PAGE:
Kenny and Gilmore reject Bruton view on planned abortion law
Taoiseach Enda Kenny and Tánaiste Eamon Gilmore have rejected the view of former taoiseach and Fine Gael leader John Bruton that the Government’s planned legislation on abortion would be contrary to the Constitution.
Mr Kenny said the Government would act within the Constitution in legislating to give effect to the Supreme Court judgment in the X case.
Speaking to reporters in Dundrum, Co Dublin, yesterday, Mr Kenny said everyone in the State was entitled to their opinion. He said there was a process for determining constitutionality, but it was the intention of the Government that the legal basis on which new regulations would be introduced would be “entirely constitutional”.
He said the heads of the Bill on abortion were currently being prepared. He added everyone would have the opportunity to give their views on the legislation when it was published.
Tánaiste Eamon Gilmore said the legislation would be in accord with the Constitution and he expressed confidence it would receive the support of all Fine Gael and Labour TDs.
Mr Gilmore said he disagreed with Mr Bruton’s assertion in an opinion article in yesterday’s Irish Times that it would not be “consistent with the plain words of the Constitution” to include a provision allowing abortion when there was a risk to the life of the mother from suicide.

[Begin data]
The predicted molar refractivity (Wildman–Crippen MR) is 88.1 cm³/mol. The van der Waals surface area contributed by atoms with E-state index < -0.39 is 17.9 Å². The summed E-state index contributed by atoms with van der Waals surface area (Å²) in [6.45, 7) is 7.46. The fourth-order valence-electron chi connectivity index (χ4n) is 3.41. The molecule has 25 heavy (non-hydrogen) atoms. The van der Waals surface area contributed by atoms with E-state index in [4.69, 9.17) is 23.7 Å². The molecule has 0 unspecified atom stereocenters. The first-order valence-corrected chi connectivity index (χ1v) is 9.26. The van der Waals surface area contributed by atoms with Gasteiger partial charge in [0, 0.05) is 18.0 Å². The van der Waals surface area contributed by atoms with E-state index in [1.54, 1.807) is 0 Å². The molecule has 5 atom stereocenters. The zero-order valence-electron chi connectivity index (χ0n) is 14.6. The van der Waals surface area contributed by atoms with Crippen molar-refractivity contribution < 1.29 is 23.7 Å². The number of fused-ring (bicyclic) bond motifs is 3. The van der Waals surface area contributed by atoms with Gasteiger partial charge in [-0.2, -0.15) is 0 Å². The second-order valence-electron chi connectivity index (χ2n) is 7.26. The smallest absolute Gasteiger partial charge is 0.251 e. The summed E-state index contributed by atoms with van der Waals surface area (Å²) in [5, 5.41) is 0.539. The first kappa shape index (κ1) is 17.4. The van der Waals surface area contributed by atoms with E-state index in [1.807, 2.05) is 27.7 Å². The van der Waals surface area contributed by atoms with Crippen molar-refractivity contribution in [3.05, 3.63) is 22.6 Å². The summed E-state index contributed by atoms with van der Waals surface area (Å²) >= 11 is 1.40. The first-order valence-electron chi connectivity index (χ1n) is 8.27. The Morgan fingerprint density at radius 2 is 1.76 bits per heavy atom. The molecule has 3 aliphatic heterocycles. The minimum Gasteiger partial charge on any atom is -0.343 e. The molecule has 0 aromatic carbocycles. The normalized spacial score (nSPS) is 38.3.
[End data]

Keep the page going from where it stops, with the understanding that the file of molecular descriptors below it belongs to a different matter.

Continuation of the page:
“The Government has made a decision to legislate for the X case. That legislation will clearly be within the terms of the Constitution. The legislation is being prepared and we will be proceeding with it,” said Mr Gilmore.
“It’s over 20 years since the Supreme Court gave its judgment in the X case – there is a necessity to provide certainty for women, for mothers in this situation and the Government has decided to proceed with legislation.”
Speaking in Cork following a European Movement Ireland dialogue, Mr Gilmore said the events of the past year had shown the consequences of uncertainty for both pregnant women and medical professionals caring for them.
He said the legislation had yet to be published and “everyone will be able to express their opinion on it”, but he played down suggestions Mr Bruton’s comments would create tension between Fine Gael and Labour over the issue.
Left-wing TDs Joan Collins and Clare Daly attacked Mr Bruton’s view that the threat of suicide should be ruled out as grounds for abortion.
“John Bruton’s interpretation of 40.3.3, which would deny abortion where there is a risk a woman or girl may kill herself, is not far removed from the attitudes of the past which allowed the church and State to treat women and girls in the way they were treated in the Magdalene laundries,” said Ms Collins.
Ms Daly said there must be legislation based upon the X case, including risk of suicide as grounds for abortion.